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7TH HEAVEN: Duke women's golf brings home 7th NCAA championship

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Gina Kim played a key role in getting Duke to the championship match.

For the first time since 2015, a Duke team is a national champion.

Four years after the Blue Devils' men's basketball squad cut down the nets in Indianapolis, it's now the women's golf team's time to return to glory.

Second-seeded Duke secured the NCAA championship title Wednesday evening 3-2, taking down No. 5 seed Wake Forest in the final round of match play at the Blessings Golf Club in Fayetteville, Ark. The Blue Devils had defeated No. 7 seed Stanford Tuesday and No. 6 seed Arizona earlier Wednesday in the quarterfinal and semifinal, respectively, to earn the chance to bring home the championship.

"Yeah, I got a little choked up," Duke head coach Dan Brooks said. "You know, I've been doing this a long time, and plus, we're running on very low sleep. Ask Virginia [Elena Carta], it's easy to get emotional when you're running on fumes. That being said, how can you not get emotional? This great place, tremendous people and they are passionate. Wow, that's awesome. It's great."

With the match tied at two, the national championship came down to Hole 20 between Duke redshirt sophomore Miranda Wang and Demon Deacon freshman Letizia Bagnoli. After Bagnoli—who was up two after 12 holes—put her second shot in the water, it was Wang's match point to lose. 

And after Bagnoli conceded the final hole, it was all celebrations for the Blue Devils. 

The first point of the evening went to Duke, with Ana Belac taking care of business against Wake Forest's Vanessa Knecht. While Belac cruised to her point, the other four matchups were deadlocked with a national championship on the line.

Duke freshman Gina Kim could not keep up the NCAA tournament magic against the Demon Deacons' top-ranked golfer and former ACC Freshman of the Year, No. 4 Emilia Migliaccio. Kim found herself in the bunker in Hole 18, and Migliaccio won the hole in order to even the score at one.

After falling in her first two matchups of the tournament, Jaravee Boonchant came through for the Blue Devils, and her par putt on the 19th hole sent Duke up 2-1. Even more impressive for the seventh-ranked golfer was who she defeated: No. 6 Jennifer Kupcho, who won last month's inaugural Augusta National Women’s Amateur.

Match One took 20 holes to determine a winner, with the Blue Devils' Virginia Elena Carta and Wake Forest's Siyun Liu battling back and forth throughout the day, before Liu ultimately prevailed on the 20th hole. Carta nearly fell to Liu after her drive on the 19th hole went in the rough, but the 5-foot-5 senior recovered to force a second playoff.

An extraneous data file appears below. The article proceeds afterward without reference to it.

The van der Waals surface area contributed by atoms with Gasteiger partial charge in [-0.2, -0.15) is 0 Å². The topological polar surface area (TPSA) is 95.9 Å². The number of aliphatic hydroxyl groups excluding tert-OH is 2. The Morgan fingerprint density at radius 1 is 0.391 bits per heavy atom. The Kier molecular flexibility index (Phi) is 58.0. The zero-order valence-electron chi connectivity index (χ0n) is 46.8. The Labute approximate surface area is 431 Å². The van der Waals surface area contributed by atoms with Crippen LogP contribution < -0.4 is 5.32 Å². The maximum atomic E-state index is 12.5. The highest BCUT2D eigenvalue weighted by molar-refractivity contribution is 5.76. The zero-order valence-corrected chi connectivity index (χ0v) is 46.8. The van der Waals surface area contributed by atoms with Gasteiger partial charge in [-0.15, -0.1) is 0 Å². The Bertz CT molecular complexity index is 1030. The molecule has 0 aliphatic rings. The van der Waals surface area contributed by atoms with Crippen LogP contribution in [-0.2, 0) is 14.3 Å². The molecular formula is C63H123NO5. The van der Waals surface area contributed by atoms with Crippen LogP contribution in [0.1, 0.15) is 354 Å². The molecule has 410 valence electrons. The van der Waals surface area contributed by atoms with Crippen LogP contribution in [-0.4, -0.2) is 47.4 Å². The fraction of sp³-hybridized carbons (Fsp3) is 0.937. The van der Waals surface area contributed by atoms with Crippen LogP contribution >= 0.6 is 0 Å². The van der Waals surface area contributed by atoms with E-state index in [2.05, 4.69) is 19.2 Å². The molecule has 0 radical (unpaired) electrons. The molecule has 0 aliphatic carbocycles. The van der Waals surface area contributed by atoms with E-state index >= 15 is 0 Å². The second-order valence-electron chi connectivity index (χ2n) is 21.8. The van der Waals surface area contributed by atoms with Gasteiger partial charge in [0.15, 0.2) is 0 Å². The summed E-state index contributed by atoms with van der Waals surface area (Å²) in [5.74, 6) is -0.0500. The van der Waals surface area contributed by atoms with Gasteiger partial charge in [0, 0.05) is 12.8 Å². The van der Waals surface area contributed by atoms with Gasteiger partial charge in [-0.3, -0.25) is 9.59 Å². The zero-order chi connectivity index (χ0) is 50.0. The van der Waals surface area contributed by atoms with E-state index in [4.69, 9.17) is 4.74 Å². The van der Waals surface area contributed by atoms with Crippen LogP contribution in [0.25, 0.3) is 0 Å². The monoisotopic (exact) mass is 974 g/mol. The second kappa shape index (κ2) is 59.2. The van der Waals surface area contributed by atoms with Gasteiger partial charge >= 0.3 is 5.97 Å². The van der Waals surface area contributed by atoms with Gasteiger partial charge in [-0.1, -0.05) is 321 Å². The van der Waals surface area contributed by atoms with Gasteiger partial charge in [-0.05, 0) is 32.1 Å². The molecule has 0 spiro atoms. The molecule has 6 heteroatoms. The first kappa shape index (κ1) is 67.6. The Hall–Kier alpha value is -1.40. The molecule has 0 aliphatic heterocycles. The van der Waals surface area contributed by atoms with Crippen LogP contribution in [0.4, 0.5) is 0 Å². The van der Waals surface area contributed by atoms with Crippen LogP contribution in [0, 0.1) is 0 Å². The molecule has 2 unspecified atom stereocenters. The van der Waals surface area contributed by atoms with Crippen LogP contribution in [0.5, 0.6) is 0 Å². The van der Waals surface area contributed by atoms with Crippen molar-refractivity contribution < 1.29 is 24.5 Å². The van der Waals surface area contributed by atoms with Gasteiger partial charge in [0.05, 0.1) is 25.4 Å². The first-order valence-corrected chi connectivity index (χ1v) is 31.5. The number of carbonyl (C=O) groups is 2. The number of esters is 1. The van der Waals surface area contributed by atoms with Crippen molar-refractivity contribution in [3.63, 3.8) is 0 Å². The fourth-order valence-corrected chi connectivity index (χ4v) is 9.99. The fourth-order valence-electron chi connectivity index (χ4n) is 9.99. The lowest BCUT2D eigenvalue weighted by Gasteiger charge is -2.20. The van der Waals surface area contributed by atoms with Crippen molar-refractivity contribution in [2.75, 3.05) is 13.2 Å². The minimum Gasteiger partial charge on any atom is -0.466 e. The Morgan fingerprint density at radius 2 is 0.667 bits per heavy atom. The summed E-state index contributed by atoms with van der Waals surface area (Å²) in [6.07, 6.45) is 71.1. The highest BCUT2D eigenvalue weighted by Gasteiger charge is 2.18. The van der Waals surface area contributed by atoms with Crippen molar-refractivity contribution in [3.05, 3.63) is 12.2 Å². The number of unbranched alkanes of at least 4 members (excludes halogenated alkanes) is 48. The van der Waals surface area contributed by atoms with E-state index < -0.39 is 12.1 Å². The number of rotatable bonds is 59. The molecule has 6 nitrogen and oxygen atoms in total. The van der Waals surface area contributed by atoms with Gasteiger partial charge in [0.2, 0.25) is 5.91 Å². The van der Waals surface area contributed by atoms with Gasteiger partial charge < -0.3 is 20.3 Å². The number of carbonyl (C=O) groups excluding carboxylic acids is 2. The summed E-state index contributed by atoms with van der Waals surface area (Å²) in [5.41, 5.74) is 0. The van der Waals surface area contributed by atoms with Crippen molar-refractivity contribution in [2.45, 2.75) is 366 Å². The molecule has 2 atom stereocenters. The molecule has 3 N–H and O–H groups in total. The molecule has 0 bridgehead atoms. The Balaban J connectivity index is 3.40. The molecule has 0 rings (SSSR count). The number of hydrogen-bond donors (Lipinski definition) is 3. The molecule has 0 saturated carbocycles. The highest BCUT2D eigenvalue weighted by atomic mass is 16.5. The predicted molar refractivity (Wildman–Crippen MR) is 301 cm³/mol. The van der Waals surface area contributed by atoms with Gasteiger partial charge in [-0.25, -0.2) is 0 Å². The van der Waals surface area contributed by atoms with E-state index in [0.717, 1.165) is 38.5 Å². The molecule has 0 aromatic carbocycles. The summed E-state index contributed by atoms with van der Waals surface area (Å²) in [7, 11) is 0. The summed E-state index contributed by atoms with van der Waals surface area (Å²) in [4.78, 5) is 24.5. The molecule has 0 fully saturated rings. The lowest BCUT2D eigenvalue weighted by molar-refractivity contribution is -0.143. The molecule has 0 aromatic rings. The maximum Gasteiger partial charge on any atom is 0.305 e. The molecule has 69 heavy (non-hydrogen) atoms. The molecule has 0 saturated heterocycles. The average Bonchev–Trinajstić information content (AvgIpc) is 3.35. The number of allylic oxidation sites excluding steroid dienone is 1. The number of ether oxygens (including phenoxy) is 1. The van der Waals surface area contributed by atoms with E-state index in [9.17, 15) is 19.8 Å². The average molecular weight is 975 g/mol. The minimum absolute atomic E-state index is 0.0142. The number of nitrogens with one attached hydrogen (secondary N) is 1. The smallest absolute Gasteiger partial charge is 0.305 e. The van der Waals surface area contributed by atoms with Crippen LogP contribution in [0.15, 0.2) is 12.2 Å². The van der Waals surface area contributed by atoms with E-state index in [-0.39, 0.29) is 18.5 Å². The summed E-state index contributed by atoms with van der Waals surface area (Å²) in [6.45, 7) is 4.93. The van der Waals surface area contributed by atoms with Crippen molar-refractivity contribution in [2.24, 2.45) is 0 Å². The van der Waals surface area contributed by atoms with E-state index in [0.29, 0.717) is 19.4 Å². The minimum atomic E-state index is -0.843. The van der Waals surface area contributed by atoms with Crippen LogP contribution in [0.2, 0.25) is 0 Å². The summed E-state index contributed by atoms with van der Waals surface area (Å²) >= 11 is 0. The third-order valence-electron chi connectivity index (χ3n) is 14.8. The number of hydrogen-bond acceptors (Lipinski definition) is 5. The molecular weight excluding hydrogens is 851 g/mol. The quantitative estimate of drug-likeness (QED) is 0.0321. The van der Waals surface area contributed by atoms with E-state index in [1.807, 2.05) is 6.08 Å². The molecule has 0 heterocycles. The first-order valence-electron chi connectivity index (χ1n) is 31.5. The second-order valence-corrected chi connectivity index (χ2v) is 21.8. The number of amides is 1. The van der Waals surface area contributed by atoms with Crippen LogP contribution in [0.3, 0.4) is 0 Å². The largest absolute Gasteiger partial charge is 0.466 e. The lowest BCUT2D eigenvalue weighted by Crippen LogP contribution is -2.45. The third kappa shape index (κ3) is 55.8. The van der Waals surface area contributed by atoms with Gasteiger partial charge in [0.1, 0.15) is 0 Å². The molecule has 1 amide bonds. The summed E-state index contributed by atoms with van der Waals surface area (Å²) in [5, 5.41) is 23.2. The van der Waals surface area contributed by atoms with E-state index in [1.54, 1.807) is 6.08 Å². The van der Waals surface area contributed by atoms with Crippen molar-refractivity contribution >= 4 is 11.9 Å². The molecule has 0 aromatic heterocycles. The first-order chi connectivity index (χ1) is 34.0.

Duke thrived thanks to a balanced effort in match play. Each Blue Devil secured at least one point Wednesday.

"The cool thing about this team is, you know, we went into all of our tournaments with the idea that any one of them individually could win, win the individual trophy, and that's the kind of team that is a lot of fun," Brooks said. "You're going to get contribution. It makes the pairing party a  lot easier, because, you know, we really don't have to sweat much on who plays who. And that's what it felt like, all season."

Kim played a pivotal role throughout the Blue Devils' NCAA tournament run. Against the Cardinal, the 36th-ranked golfer secured Duke's first point of the match, beating No. 3 Albane Valenzuela with a birdie putt on the 18th hole.

The Chapel Hill native similarly dazzled against the Wildcats, and another birdie putt on the final hole powered Kim past her opponent, who was No. 14 Bianca Pagdanganan in this instance. This time around, Kim did not just earn a point for Duke, but rather punched the Blue Devils' ticket to the title match with Duke's third point of the contest.

"Gina Kim hitting that shot on 18, that's, quote, unquote, an old shot," Brooks said. "I mean, you do that, doesn't matter what age you are, you're the kind of person that can go in a bunker and hit that shot and I think our game is like that. You know, you see freshmen do incredible things."

With the victory, the Blue Devils are now seven-time national champions, and remain the winningest program in Duke history. All seven titles came under head coach Dan Brooks' watch, and this is the Blue Devils' first championship since 2014.

Editor's note: A previous version of this victory stated that the 2015 men's basketball final took place in Minneapolis. The Chronicle regrets the error.

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